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IP Wise

Making Business Wise About Intellectual Property Litigation

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In re a Googolplex of Documents

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We’ve touched before on the topic of discovery. Like Thackeray’s Vanity Fair, the world of discovery is “not a moral place certainly; nor a merry one, though very noisy.” Often gear–grinding, particularly in an infringement case, and causing both in–house counsel and first–year associates to tremble with fear or collapse from boredom, discovery nonetheless can...

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Logically First, But Practically Never?

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The Patently–O blog draws our attention to an opinion of the Federal Circuit Court of Appeals in Dealertrack v. Huber that poses a big question about a big subject: patentable subject matter. Specifically, when should the court consider whether an issued patent is invalid because it does not claim patentable subject matter? That is, is...

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The Chain of Command for Complaints

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The Supreme Court’s twin decisions in Bell Atlantic v. Twombly and Ashcroft v. Iqbal have stirred up the pot of pleading standards in the years since their issuance. An irritation to every plaintiff’s lawyer, a touchstone to every defendant’s lawyer, Twombly and Iqbal heightened the level of detail required to state a valid claim. Just...

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Multi–Defendant Patent Litigation, or the Hydra–Headed Zombie

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Once upon a time—stop me if you’ve heard this one before—patent–owners could file lawsuits against dozens of unrelated defendants in the same lawsuit under the theory that allegedly infringing the same patent created common issues of law or fact among those defendants. That was true, at least, in a minority of federal district courts, which...

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When Washington Meets Wikipedia

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We briefly report on two intersecting developments in the world of IP this week: the Supreme Court’s affirmation of Congressional copyright authority on the one hand—and the take–it–to–the–Internet protest of the same by a who’s who of websites. Golan v. Holder. The Supreme Court recently affirmed a lower court ruling that the Copyright Clause of...

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How Many Cyber–Eviction Notices Do You Need To Evict Cyber–Squatters?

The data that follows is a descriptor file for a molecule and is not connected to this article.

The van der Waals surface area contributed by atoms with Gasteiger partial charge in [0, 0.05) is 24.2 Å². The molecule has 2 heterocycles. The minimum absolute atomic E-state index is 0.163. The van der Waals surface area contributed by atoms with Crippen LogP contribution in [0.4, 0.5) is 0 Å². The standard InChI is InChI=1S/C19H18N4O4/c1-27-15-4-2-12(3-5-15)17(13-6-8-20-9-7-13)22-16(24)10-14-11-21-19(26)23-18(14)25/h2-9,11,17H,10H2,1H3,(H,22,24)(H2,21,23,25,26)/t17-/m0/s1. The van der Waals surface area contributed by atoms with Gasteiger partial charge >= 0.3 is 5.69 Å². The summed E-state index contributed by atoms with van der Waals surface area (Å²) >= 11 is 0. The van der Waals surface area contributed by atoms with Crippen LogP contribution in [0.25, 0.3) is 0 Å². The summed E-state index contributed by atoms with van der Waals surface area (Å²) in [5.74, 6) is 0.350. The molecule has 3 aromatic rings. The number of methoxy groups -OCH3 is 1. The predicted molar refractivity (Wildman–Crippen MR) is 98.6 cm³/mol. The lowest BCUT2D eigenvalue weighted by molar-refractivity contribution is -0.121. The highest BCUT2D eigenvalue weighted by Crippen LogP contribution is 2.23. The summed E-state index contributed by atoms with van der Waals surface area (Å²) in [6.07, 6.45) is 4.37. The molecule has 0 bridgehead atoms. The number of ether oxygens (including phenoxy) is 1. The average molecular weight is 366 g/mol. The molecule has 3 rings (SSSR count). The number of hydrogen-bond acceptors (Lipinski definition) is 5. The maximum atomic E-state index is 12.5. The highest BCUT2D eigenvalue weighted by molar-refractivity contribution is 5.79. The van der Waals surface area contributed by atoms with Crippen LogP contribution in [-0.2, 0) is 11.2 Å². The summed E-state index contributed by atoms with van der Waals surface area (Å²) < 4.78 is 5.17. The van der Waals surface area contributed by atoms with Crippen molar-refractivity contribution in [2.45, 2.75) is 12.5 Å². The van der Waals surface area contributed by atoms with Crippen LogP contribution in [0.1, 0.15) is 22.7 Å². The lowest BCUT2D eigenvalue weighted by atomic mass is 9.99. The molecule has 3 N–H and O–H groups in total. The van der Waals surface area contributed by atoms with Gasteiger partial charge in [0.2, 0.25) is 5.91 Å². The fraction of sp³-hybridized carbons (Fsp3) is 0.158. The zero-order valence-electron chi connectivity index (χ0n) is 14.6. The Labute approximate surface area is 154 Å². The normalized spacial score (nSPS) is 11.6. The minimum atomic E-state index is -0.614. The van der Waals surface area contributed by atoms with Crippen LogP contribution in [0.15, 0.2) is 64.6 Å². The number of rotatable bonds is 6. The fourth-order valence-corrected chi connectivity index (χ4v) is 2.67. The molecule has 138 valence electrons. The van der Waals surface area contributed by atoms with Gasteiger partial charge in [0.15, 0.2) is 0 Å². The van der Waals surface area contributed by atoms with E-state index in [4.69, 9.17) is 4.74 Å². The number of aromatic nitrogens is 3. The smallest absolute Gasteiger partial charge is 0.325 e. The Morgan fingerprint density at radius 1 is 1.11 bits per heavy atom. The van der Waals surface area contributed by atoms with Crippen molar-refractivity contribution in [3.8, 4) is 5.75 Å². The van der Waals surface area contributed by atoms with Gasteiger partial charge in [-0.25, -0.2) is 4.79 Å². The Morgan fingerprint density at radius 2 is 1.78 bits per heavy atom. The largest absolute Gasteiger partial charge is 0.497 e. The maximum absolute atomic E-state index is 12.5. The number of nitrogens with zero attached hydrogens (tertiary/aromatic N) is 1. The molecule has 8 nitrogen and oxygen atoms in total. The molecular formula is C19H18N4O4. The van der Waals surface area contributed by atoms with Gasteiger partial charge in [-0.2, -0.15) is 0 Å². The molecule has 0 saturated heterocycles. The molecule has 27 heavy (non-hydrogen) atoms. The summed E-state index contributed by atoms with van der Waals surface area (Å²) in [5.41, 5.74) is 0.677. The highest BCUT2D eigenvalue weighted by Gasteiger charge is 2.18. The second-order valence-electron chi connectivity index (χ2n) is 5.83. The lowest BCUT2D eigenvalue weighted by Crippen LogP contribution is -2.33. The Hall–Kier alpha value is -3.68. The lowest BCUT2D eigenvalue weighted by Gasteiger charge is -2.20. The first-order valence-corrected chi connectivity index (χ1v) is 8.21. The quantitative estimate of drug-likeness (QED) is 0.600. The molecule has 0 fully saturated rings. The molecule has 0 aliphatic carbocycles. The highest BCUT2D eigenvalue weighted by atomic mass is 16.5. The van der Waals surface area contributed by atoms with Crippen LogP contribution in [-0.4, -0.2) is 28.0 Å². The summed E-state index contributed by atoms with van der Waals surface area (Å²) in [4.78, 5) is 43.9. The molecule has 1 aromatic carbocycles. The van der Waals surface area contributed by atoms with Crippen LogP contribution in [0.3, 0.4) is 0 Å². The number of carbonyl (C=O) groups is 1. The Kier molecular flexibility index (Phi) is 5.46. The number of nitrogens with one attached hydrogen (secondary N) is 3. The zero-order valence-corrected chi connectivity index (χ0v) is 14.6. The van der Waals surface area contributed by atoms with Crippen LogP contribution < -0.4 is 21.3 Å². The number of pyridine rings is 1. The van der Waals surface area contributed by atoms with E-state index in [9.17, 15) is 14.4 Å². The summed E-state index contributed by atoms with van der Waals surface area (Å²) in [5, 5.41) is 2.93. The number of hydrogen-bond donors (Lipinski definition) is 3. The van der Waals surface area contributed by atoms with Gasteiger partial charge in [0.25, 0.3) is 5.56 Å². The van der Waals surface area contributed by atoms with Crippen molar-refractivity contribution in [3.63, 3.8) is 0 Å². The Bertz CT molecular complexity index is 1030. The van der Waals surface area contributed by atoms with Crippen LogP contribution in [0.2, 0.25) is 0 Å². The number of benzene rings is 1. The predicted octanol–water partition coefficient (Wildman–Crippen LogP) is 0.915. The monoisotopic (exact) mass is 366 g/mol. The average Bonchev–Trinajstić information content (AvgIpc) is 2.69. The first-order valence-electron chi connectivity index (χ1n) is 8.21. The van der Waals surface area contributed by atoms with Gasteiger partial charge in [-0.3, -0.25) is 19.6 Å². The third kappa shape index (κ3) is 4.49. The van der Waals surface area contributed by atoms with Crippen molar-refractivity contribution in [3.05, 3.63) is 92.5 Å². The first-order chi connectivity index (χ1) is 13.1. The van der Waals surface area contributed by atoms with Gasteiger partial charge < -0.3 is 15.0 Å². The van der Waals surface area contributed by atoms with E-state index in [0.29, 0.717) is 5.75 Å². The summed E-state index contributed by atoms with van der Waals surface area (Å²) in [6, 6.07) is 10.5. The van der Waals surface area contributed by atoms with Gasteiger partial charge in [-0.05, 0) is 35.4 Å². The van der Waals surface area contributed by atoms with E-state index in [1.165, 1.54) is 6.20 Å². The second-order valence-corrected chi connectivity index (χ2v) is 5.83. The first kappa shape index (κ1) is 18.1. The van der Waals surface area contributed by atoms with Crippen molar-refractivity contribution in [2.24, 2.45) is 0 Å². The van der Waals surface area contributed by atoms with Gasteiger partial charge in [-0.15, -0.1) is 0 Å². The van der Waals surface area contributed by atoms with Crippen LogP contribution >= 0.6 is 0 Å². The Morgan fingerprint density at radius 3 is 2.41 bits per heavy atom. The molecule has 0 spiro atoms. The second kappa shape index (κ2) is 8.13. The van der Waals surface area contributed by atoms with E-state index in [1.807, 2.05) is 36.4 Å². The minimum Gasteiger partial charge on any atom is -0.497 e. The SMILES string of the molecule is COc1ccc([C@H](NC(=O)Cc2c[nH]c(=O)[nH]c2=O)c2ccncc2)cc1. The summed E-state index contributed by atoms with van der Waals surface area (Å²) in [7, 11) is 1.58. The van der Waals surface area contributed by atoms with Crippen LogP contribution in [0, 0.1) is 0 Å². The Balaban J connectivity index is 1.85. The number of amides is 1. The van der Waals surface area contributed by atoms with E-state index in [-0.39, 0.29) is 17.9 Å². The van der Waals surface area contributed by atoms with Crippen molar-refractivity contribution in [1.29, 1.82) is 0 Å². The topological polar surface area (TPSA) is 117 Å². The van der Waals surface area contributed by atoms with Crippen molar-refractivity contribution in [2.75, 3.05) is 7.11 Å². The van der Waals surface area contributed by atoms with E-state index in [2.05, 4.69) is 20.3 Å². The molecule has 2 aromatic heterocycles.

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Thanks to Congress, we now know that you can’t sue a bunch of unrelated defendants for patent infringement in the same case. The logic of that rule is that multiple defendants can be accused of infringing a patent without being accused of infringing that patent in the same way or under the same facts. Defendant...

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Not Dead Yet: False Marking Claims

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We’ve commented numerous times before about the rise—and fall—of so–called “false marking” claims, which, like the goddess Athena of Greek mythology, were born fully armed and fighting (following the Federal Circuit’s decision in Forest Group, Inc. v. Bon Tool Co. rapidly expanding the amount of damages which could be claimed by a party bringing suit),...

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Fact–Checking With the Supreme Court

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Congress has created a web of laws that connect the U.S. Patent and Trademark Office with the federal courts. Sometimes—arguably too often—this web is a tangled one, creating inconsistencies between what you can do and argue in the Patent Office and what you can do and argue in Court. For an example, see the full–throated...

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Staying the Master of Your Domain

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As the college football season comes to a close and the NFL playoffs heat up, we’re ready to reach for a football cliché to describe the latest developments in the world of Internet domain names. Sometimes the best defense is a good offense…and sometimes it’s best to defend against offensiveness. That is the theory behind...

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An Exceptional Loss

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In a recent panel decision, MarcTec, LLC v. Johnson & Johnson and Cordis Corp., the Federal Circuit once again affirmed a decision hitting an exceptional plaintiff with an exceptional attorneys’ fees award. In MarcTec, the lower court found that the Plaintiff engaged in litigation misconduct, raising “baseless” and “frivolous” allegations of infringement and acting in “bad faith” in bringing...

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